As a note, both PowerShell and Azure CLI have older versions, so be careful when looking at resources online like guides or documentation. If your Azure CLI command starts with az you are using the current 2.0 version, if it starts with azure you are using the older 1.0 Xplat version. PowerShell commands come in Resource Manager and Service Manager editions. If the command starts with AzureRm you are using the current Resource Manager version, and if it starts with just Azure and has no Rm then you are using the older version that works with the older classic Portal.

Below, I have shared compatible common Azure CLI 2.0 commands that accomplish the same as PowerShell commands (in case you know one method and wanted to see the equivalent command in the other language). Note these are samples of command lines– so you need to know how to use command line to change names, locations, add parameters, and customize them for your system.

Login and Subscription Commands:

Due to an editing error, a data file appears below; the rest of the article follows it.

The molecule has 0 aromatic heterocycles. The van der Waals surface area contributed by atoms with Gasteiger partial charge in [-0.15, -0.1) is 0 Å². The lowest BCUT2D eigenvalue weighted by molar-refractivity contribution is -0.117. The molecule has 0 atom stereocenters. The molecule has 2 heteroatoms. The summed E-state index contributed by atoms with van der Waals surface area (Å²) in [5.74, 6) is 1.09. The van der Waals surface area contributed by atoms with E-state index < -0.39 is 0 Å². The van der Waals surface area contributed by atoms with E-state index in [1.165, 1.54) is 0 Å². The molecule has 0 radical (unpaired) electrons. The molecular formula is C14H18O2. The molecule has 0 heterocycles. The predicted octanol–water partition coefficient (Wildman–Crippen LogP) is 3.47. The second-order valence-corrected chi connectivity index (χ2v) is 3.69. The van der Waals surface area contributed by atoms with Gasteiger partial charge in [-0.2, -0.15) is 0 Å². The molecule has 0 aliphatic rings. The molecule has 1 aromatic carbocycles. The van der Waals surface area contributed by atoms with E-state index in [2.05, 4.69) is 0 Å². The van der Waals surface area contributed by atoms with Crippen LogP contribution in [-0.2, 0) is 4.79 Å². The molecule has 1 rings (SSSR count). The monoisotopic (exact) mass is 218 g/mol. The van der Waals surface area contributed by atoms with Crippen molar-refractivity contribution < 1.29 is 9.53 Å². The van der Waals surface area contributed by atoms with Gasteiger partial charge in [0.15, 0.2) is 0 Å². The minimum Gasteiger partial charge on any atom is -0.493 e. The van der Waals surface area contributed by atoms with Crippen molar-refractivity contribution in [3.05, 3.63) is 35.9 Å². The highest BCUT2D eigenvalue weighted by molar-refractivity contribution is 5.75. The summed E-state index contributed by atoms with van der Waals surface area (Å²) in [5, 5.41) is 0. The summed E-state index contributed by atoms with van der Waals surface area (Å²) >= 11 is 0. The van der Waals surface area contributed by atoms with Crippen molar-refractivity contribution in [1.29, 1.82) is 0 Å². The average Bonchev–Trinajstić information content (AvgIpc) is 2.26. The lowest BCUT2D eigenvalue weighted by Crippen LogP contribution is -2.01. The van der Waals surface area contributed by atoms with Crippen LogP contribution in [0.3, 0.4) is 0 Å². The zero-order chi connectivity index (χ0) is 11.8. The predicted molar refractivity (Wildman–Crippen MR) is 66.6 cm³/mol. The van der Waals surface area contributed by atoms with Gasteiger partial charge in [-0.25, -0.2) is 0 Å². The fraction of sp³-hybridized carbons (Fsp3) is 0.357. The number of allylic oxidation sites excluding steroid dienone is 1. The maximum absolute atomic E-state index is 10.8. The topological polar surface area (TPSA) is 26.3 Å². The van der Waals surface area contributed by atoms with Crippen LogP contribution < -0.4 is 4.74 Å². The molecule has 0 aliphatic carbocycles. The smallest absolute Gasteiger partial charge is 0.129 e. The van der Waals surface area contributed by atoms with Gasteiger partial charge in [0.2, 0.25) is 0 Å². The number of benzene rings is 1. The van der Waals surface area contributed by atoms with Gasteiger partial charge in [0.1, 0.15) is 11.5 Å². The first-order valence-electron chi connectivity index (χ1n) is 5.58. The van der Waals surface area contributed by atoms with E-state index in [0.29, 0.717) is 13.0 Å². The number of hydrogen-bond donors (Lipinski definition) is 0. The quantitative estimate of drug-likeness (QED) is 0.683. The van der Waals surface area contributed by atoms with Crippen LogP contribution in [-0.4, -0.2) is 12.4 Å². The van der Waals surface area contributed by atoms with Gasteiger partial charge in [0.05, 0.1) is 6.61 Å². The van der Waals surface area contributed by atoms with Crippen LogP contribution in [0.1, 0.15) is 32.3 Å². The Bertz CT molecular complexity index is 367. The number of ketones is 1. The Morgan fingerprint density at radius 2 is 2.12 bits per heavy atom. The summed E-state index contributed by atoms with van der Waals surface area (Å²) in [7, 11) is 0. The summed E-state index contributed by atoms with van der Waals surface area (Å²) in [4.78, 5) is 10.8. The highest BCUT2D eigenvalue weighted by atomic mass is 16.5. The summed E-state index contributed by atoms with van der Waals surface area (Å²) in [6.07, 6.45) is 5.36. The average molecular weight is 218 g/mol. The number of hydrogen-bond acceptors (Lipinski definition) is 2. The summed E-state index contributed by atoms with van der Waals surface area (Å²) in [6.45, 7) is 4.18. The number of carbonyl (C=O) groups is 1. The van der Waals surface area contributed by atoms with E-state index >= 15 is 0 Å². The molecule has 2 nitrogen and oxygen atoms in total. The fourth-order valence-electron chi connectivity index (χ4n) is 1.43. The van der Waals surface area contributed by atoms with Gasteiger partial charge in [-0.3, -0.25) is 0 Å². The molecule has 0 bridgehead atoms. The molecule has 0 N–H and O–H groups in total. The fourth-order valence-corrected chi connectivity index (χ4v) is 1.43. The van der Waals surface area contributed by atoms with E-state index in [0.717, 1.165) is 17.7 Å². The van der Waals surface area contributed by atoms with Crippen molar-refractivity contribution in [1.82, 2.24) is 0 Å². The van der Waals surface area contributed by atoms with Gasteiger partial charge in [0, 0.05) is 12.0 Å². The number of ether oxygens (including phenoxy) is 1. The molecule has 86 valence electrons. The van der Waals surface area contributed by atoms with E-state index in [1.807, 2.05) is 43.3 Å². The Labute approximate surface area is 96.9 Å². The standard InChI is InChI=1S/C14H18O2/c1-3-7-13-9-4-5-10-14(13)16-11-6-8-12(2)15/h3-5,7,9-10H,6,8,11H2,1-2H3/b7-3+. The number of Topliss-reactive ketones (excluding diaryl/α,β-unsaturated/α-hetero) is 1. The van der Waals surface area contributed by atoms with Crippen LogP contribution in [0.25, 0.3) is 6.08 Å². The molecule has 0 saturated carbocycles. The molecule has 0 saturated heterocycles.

Azure CLI Command

PowerShell Command

Login with Web Browser (will always work even if you need two-factor authentication)

az login


Login in CLI (can only use if your account does not need two-factor authentication)

az login -u

Get the subscriptions available

az account list


Set your subscription

az account set –subscription subscriptionId

Select-AzureRmsubscription -TenantId tenantId

List Locations, Resources, Version of CLI, and Help Commands:


Azure CLI Command

PowerShell Command

List all locations

az account list-locations


List all my resource groups

az resource list


List all resources in my resource group

az resource list –resource-group ct-new-rg

Find-AzureRmResource -ResourceGroupNameContains “RGName”

Get what version of the CLI you have

az –version

Get-Module -ListAvailable -Name Azure -Refresh

Get help

az help

Get-Help AzureRM


Get-Help <cmdlet name>

Creating a Resource Group, VM, Storage Commands:


Azure CLI Command

PowerShell Command

Create a Resource group

az group create –name myresourcegroup –location eastus

New-AzureRmResourceGroup -Name TestRG1 -Location “South Central US”